Award for Scholarly Distinction
In 1984 the AHA Council established the American Historical Association Award for Scholarly Distinction to honor senior historians in the United States. Previous awards have gone to 77 eminent scholars.
AHA members are now invited to submit nominations. According to the selection criteria, recipients must be senior historians of the highest distinction who have spent the bulk of their professional careers in the United States. Generally, they must also be of emeritus rank, if from academic life, or equivalent standing otherwise. Under normal circumstances the award is not intended to go to former presidents of the Association; rather, the intent is to honor persons not otherwise recognized by the profession to an extent commensurate with their contributions.
The Committee on Honorary Foreign Members and Awards for Scholarly Distinction will serve as the jury and will recommend up to three individuals for approval at the Council's spring meeting. The Committee consists of the president, president-elect, and the immediate past president. The honoree(s) will be announced at the Association’s annual meeting.
The annual deadline for receiving nominations is April 1.
A complete nomination should include (1) a letter of nomination that contains specific details addressing the criteria listed above and (2) a two- to three-page CV of the nominee with a summary of major publications and career highlights. Additional letters of support can also be submitted, provided the entire package does not exceed 10 pages in length. Nomination materials should be sent electronically to email@example.com, and include "Award for Scholarly Distinction: [Nominee's Name]" in the subject line.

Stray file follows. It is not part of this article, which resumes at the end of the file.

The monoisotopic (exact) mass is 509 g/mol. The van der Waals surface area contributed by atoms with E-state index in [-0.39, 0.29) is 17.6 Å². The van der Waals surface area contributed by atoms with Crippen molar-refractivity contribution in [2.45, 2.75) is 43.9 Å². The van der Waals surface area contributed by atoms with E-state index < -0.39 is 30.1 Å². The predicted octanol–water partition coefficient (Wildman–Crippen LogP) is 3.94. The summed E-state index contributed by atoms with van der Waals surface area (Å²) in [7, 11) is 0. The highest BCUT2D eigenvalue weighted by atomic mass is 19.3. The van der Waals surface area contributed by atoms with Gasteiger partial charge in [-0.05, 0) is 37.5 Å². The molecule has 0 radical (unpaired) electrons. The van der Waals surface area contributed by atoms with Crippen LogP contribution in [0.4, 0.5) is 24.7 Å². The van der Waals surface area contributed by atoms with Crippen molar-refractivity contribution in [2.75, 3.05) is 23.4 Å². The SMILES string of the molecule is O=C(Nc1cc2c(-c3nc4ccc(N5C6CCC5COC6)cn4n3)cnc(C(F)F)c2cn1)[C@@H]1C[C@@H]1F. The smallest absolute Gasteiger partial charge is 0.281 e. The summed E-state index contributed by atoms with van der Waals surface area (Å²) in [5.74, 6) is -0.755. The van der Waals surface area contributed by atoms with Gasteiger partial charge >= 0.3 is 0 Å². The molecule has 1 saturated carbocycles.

2016 Awards for Scholarly Distinction
Alice Kessler-Harris, Columbia Univ.
Alice Kessler-Harris is one of the finest historians of our time: a writer and biographer of breathtaking eloquence, a pioneer of a social history that embraces women as well as men, a scholar who regularly engages the deepest moral and political questions that shaped American life. She has done more than any other single modern historian to reconstruct and draw attention to the history of women and work; she is acutely sensitive to dimensions of race and ethnicity.
Colin A. Palmer, Princeton Univ.
Colin Palmer has written extensively in an overlapping range of historical fields: African American, African diaspora, colonial Latin America, and the Caribbean. He is a wide-ranging scholar of the African diaspora as well as an extraordinary academic leader. For his innovative monographs and comprehensive collaborations; his commitments to teaching, to mentorship, and to departmental governance; and for his far-reaching service to the profession of history, the AHA awards Colin Palmer the Award for Scholarly Distinction.